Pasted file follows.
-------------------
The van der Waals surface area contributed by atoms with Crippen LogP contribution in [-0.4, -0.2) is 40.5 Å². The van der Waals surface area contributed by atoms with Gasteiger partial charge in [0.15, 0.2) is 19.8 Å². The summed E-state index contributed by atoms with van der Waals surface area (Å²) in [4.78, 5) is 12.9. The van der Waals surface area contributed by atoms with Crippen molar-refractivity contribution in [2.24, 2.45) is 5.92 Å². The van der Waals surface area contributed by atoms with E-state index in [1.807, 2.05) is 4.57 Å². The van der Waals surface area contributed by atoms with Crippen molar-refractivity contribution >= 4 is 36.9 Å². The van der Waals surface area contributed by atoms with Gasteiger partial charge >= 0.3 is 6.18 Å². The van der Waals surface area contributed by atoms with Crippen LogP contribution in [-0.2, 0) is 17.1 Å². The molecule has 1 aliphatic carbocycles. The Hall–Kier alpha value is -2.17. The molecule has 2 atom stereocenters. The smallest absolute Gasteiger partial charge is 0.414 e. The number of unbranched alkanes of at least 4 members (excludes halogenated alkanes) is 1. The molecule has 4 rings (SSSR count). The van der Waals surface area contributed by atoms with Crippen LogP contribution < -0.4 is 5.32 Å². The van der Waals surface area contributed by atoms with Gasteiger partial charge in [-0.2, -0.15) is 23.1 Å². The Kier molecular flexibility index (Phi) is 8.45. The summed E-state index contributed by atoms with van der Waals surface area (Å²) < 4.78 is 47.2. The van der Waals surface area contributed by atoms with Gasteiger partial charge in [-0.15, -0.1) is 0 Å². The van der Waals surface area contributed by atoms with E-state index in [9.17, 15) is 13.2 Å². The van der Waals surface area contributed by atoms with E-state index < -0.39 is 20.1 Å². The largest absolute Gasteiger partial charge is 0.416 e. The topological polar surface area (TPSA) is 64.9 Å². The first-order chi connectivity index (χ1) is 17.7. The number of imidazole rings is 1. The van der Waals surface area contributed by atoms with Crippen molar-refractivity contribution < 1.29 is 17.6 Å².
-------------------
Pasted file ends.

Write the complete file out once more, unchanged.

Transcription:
The van der Waals surface area contributed by atoms with Crippen LogP contribution in [-0.4, -0.2) is 40.5 Å². The van der Waals surface area contributed by atoms with Gasteiger partial charge in [0.15, 0.2) is 19.8 Å². The summed E-state index contributed by atoms with van der Waals surface area (Å²) in [4.78, 5) is 12.9. The van der Waals surface area contributed by atoms with Crippen molar-refractivity contribution in [2.24, 2.45) is 5.92 Å². The van der Waals surface area contributed by atoms with E-state index in [1.807, 2.05) is 4.57 Å². The van der Waals surface area contributed by atoms with Crippen molar-refractivity contribution >= 4 is 36.9 Å². The van der Waals surface area contributed by atoms with Gasteiger partial charge >= 0.3 is 6.18 Å². The van der Waals surface area contributed by atoms with Crippen LogP contribution in [-0.2, 0) is 17.1 Å². The molecule has 1 aliphatic carbocycles. The Hall–Kier alpha value is -2.17. The molecule has 2 atom stereocenters. The smallest absolute Gasteiger partial charge is 0.414 e. The number of unbranched alkanes of at least 4 members (excludes halogenated alkanes) is 1. The molecule has 4 rings (SSSR count). The van der Waals surface area contributed by atoms with Crippen LogP contribution < -0.4 is 5.32 Å². The van der Waals surface area contributed by atoms with Gasteiger partial charge in [-0.2, -0.15) is 23.1 Å². The Kier molecular flexibility index (Phi) is 8.45. The summed E-state index contributed by atoms with van der Waals surface area (Å²) < 4.78 is 47.2. The van der Waals surface area contributed by atoms with Gasteiger partial charge in [-0.15, -0.1) is 0 Å². The van der Waals surface area contributed by atoms with E-state index in [9.17, 15) is 13.2 Å². The van der Waals surface area contributed by atoms with E-state index < -0.39 is 20.1 Å². The largest absolute Gasteiger partial charge is 0.416 e. The topological polar surface area (TPSA) is 64.9 Å². The first-order chi connectivity index (χ1) is 17.7. The number of imidazole rings is 1. The van der Waals surface area contributed by atoms with Crippen molar-refractivity contribution < 1.29 is 17.6 Å².